About the food of Malta

Malta, Gozo, Azure Window. Photo by Berthold Werner.

Today I’d love to be in tiny Malta (she’s 122 square miles small). I’d like to bask on a rock in the Mediterranean sun, listen to the crashing waves, and daydream until I smell dinner. And what a dinner it would be… think Italian. Think French. Arabic. Pasta and red sauce. Artichokes. Olives and capers. Rabbit stewed in wine. Fish swimming in soup.

The fresh salty air would whet my appetite. And boy would I eat.

Inland sea. Photo by Sudika.

The flavors are bold and the feelings are bolder. My heritage has taught me that Italians are full of passion and simplicity. I get the same feeling from the Maltese. This is a culture that whips up beautiful, hearty food without muss or fuss. The company is what matters, after all.

For a snack, they even enjoy spreading Maltese bread (a nice crusty slightly sour loaf is a good option) with nothing more than tomato paste – talk about simple! If you’re feeling extra fancy, add anchovies, capers, and a drizzle of olive oil. Another simple dish is the Bigilla, or spicy bean mash – a recipe which is a direct influence from Turkey.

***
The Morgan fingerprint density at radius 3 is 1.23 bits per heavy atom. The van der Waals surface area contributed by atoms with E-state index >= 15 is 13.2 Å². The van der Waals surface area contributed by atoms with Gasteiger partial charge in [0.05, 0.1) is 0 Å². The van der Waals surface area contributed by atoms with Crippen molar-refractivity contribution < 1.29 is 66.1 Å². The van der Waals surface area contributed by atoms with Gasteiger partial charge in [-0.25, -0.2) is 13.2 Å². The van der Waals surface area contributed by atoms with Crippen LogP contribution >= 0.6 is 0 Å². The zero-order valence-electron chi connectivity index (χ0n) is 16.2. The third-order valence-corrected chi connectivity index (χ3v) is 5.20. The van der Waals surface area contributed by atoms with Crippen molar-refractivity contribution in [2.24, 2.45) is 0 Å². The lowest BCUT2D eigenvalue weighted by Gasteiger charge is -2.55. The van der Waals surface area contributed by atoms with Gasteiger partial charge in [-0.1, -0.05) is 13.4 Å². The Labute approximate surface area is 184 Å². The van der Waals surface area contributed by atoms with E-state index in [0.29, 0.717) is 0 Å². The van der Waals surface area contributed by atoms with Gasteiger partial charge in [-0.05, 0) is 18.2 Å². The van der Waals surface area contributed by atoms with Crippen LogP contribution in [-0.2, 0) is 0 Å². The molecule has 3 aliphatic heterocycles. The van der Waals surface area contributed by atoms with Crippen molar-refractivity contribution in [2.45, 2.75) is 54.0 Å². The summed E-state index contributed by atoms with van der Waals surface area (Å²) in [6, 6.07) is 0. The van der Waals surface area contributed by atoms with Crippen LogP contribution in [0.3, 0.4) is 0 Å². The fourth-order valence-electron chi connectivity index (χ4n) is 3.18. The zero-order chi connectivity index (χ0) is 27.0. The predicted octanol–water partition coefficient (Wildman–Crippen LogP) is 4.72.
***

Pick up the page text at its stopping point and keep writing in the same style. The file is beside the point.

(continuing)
Then there’s stuffed artichokes – one of my favorite foods on this planet (see our recipe for when we cooked Italy). The Maltese have their own version which is entirely different in flavor and texture – Maltese Stuffed Artichokes (Qaqoċċ Mimli) [Recipe].

Malta, Mdina, St. Paul's Cathedral. Photo by Berthold Werner

If you’d like something more complex, then you really need to check out the Pastizzi – their flaky  stuffed pastries – which contain either a ricotta filling or a mashed pea filling. The older generation continue to teach their children and grandchildren how to pull the dough as thin as leaf, then slather it with butter and lard – creating layer upon layer of flaky goodness similar to puff pastry (although word on the street is puff pastry doesn’t even come close in flavor).

Like the Italians, they enjoy their fair share of pasta – by itself, in casseroles, and even mixed into omelets. Can you imagine? An omelet filled with angel hair pasta – what sort of life have I been living that I haven’t tried this treat? (Try our Vermicelli Fritatta (Froga tat-Tarja Recipe)

If you’d like to end on a sweet note, there are Figolli – Easter cookies filled with almond paste and topped with a sweet egg candy – Marzipan Easter Cookies from Malta (Figolla) [Recipe]. Goodness gracious.

If you need me, I’ll be in Malta.

Photo by Günter König. Maps and flag courtesy of CIA World Factbook.

Do you like this sort of food? 


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